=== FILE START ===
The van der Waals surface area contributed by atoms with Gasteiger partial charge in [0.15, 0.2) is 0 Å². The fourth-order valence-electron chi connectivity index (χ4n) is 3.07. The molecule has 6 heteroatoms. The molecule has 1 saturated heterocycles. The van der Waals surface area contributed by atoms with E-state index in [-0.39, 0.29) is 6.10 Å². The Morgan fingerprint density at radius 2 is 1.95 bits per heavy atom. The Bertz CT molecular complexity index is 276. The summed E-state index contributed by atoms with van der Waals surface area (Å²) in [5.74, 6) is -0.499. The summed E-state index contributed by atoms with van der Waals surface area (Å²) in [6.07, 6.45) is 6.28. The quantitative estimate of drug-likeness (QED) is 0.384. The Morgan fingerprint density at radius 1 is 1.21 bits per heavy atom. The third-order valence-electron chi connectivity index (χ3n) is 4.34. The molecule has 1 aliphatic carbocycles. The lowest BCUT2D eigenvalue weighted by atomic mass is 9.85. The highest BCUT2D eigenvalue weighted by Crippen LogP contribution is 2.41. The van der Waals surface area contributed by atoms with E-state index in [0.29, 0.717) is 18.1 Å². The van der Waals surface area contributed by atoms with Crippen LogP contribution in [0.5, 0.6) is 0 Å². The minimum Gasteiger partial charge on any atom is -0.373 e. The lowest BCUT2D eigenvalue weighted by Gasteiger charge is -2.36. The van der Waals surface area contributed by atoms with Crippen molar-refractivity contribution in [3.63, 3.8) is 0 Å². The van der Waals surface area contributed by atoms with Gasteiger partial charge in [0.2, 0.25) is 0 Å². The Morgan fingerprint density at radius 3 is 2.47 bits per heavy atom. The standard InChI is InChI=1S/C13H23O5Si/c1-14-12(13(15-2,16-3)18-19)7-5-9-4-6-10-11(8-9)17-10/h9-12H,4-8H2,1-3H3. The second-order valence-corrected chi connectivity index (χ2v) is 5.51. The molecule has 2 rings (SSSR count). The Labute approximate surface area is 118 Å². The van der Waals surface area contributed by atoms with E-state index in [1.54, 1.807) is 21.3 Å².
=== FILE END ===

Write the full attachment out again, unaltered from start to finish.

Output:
The van der Waals surface area contributed by atoms with Gasteiger partial charge in [0.15, 0.2) is 0 Å². The fourth-order valence-electron chi connectivity index (χ4n) is 3.07. The molecule has 6 heteroatoms. The molecule has 1 saturated heterocycles. The van der Waals surface area contributed by atoms with E-state index in [-0.39, 0.29) is 6.10 Å². The Morgan fingerprint density at radius 2 is 1.95 bits per heavy atom. The Bertz CT molecular complexity index is 276. The summed E-state index contributed by atoms with van der Waals surface area (Å²) in [5.74, 6) is -0.499. The summed E-state index contributed by atoms with van der Waals surface area (Å²) in [6.07, 6.45) is 6.28. The quantitative estimate of drug-likeness (QED) is 0.384. The Morgan fingerprint density at radius 1 is 1.21 bits per heavy atom. The third-order valence-electron chi connectivity index (χ3n) is 4.34. The molecule has 1 aliphatic carbocycles. The lowest BCUT2D eigenvalue weighted by atomic mass is 9.85. The highest BCUT2D eigenvalue weighted by Crippen LogP contribution is 2.41. The van der Waals surface area contributed by atoms with E-state index in [0.29, 0.717) is 18.1 Å². The van der Waals surface area contributed by atoms with Crippen LogP contribution in [0.5, 0.6) is 0 Å². The minimum Gasteiger partial charge on any atom is -0.373 e. The lowest BCUT2D eigenvalue weighted by Gasteiger charge is -2.36. The van der Waals surface area contributed by atoms with Crippen molar-refractivity contribution in [3.63, 3.8) is 0 Å². The van der Waals surface area contributed by atoms with Gasteiger partial charge in [0.2, 0.25) is 0 Å². The Morgan fingerprint density at radius 3 is 2.47 bits per heavy atom. The standard InChI is InChI=1S/C13H23O5Si/c1-14-12(13(15-2,16-3)18-19)7-5-9-4-6-10-11(8-9)17-10/h9-12H,4-8H2,1-3H3. The second-order valence-corrected chi connectivity index (χ2v) is 5.51. The molecule has 2 rings (SSSR count). The Labute approximate surface area is 118 Å². The van der Waals surface area contributed by atoms with E-state index in [1.54, 1.807) is 21.3 Å².